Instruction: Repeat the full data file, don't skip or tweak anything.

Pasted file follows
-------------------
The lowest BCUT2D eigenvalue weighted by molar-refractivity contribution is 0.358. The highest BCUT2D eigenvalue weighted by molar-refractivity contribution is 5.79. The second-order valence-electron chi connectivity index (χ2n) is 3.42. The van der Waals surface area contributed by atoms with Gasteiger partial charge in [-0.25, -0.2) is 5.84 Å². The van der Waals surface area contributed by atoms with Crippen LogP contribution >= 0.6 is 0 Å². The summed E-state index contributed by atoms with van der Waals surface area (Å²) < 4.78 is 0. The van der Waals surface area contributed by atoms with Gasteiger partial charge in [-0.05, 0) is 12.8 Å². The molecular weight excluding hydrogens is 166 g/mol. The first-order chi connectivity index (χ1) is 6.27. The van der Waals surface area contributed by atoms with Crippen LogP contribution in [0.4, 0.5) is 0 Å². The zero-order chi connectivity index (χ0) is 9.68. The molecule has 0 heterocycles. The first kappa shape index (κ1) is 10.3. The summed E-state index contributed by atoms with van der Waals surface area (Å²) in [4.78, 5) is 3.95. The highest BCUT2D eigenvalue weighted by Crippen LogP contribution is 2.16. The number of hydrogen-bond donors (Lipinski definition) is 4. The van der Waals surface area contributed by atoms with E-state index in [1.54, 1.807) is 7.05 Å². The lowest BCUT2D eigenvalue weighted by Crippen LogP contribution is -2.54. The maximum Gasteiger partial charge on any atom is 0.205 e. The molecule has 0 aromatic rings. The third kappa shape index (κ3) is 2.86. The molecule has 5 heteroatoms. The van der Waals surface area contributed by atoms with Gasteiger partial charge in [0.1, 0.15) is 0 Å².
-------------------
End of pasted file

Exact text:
The lowest BCUT2D eigenvalue weighted by molar-refractivity contribution is 0.358. The highest BCUT2D eigenvalue weighted by molar-refractivity contribution is 5.79. The second-order valence-electron chi connectivity index (χ2n) is 3.42. The van der Waals surface area contributed by atoms with Gasteiger partial charge in [-0.25, -0.2) is 5.84 Å². The van der Waals surface area contributed by atoms with Crippen LogP contribution >= 0.6 is 0 Å². The summed E-state index contributed by atoms with van der Waals surface area (Å²) < 4.78 is 0. The van der Waals surface area contributed by atoms with Gasteiger partial charge in [-0.05, 0) is 12.8 Å². The molecular weight excluding hydrogens is 166 g/mol. The first-order chi connectivity index (χ1) is 6.27. The van der Waals surface area contributed by atoms with Crippen LogP contribution in [0.4, 0.5) is 0 Å². The zero-order chi connectivity index (χ0) is 9.68. The molecule has 0 heterocycles. The first kappa shape index (κ1) is 10.3. The summed E-state index contributed by atoms with van der Waals surface area (Å²) in [4.78, 5) is 3.95. The highest BCUT2D eigenvalue weighted by Crippen LogP contribution is 2.16. The number of hydrogen-bond donors (Lipinski definition) is 4. The van der Waals surface area contributed by atoms with E-state index in [1.54, 1.807) is 7.05 Å². The lowest BCUT2D eigenvalue weighted by Crippen LogP contribution is -2.54. The maximum Gasteiger partial charge on any atom is 0.205 e. The molecule has 0 aromatic rings. The third kappa shape index (κ3) is 2.86. The molecule has 5 heteroatoms. The van der Waals surface area contributed by atoms with Gasteiger partial charge in [0.1, 0.15) is 0 Å².